A stroke paralyzed her arm. This implant allows her to use it again

“This is very exciting,” said Jason Carmel, a motor neuroscientist at Columbia University who was not involved in the study. “It opens up a potential treatment avenue we’ve never had before for people with chronic stroke.”

Stroke is the most common cause of disability in adults. Worldwide, one in four people over the age of 25 will get one in their lifetime, and three quarters of them will have permanent motor impairment in their arm and hand.

A stroke occurs when blood flow to the brain is blocked or when a blood vessel bursts. Depending on the severity of the brain damage and where it occurs, a stroke can cause certain disorders, such as paralysis, weakness, or problems with speaking, thinking, or memory.

People with paralysis from a stroke are unable to voluntarily move a particular muscle or muscle group. When the part of the brain that controls movement is damaged, it disrupts the transmission of messages between the brain and the muscles. Patients who recover often do so in the first few months after a stroke. After six months there is little chance of further improvement. This is the chronic stage of stroke, when the effects are usually permanent.

Both Rendulic and the other patient were in this phase, and researchers wanted to see if they could use a mild electrical current delivered to precise locations on the spinal cord to restore function to the arm and hand muscles. The spinal cord is the long tube of nerves in the back that transmits messages from the brain to the rest of the body.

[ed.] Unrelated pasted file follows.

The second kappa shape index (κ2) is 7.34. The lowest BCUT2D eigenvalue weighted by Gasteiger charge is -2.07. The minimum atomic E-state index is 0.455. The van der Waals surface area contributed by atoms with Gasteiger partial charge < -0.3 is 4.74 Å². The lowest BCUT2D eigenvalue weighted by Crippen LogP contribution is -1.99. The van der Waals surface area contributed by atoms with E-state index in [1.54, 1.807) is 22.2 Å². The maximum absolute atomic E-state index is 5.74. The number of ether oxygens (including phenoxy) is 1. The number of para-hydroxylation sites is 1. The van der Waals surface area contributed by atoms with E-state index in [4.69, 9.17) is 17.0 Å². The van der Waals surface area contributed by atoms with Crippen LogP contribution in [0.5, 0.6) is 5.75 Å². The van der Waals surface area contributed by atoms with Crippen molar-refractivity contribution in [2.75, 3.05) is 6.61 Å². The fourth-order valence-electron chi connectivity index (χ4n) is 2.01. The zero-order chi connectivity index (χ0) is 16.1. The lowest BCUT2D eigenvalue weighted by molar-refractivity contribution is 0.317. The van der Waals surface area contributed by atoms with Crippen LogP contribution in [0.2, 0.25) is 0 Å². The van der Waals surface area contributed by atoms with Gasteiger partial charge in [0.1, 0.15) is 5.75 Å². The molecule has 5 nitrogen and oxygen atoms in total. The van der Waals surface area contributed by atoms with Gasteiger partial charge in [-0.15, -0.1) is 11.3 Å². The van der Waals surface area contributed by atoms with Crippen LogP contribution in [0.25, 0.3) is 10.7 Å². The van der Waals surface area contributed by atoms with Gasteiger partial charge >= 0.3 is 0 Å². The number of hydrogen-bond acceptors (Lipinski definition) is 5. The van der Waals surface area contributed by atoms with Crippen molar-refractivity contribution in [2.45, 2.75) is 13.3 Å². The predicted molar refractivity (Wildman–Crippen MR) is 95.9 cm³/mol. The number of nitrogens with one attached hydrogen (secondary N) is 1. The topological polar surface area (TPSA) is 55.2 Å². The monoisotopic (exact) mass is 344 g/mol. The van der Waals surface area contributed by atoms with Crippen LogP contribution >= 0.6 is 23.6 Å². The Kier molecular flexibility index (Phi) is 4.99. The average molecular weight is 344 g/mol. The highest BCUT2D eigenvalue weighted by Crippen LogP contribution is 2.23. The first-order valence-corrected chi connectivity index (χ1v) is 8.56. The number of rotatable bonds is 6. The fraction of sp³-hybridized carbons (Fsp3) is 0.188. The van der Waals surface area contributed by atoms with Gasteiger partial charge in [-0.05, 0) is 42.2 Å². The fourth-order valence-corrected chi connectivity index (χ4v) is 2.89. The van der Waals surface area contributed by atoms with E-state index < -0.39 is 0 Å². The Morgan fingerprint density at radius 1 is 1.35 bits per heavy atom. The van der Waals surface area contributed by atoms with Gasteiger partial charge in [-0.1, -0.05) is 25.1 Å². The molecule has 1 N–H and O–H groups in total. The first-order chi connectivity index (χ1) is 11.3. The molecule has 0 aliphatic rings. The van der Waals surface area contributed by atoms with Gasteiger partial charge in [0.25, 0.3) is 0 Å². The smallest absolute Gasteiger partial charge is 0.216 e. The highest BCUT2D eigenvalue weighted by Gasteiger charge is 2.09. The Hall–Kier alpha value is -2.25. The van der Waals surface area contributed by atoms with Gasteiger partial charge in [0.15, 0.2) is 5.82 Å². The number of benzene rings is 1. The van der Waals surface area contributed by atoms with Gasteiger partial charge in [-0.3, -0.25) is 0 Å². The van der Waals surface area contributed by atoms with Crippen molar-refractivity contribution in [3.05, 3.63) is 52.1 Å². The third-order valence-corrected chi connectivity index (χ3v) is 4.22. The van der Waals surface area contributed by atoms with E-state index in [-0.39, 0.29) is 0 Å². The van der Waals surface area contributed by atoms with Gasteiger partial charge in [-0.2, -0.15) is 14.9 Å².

Stimulation of the spinal cord is already used as a pain treatment and in 2018 different research plow published a series of papers showing that a handful of patients paralyzed by spinal cord injuries were able to stand and walk independently with assistive devices for the first time in years. But spinal cord stimulation for upper extremity recovery is largely unexplored.

In the latest study, surgeons implanted a pair of thin metal electrodes resembling spaghetti noodles along the upper part of the spinal cord in the neck to target nerve populations that control the arm and hand muscles. The electrode leads were passed outside the skin and connected to a stimulation system in the lab.

On the day researchers turned on the electrical stimulation, Rendulic was able to fully open and close her left hand, something she couldn’t do before. “We were all in tears,” she says. “I opened my hand in ways I hadn’t in nearly a decade.”

For four weeks, Rendulic and the other patient performed a series of lab tests. (The second patient, a 47-year-old woman with more severe abnormalities, had suffered a stroke three years earlier.) They performed tasks such as moving blocks, picking up marbles, grabbing a soup can, and opening a lock. Although Rendulic showed more improvement than the other patient, the stimulation increased strength, range of motion, and function of the arm and hand in both women. When the device was on, Rendulic said she could feel a slight vibration in her arm, but it didn’t hurt.

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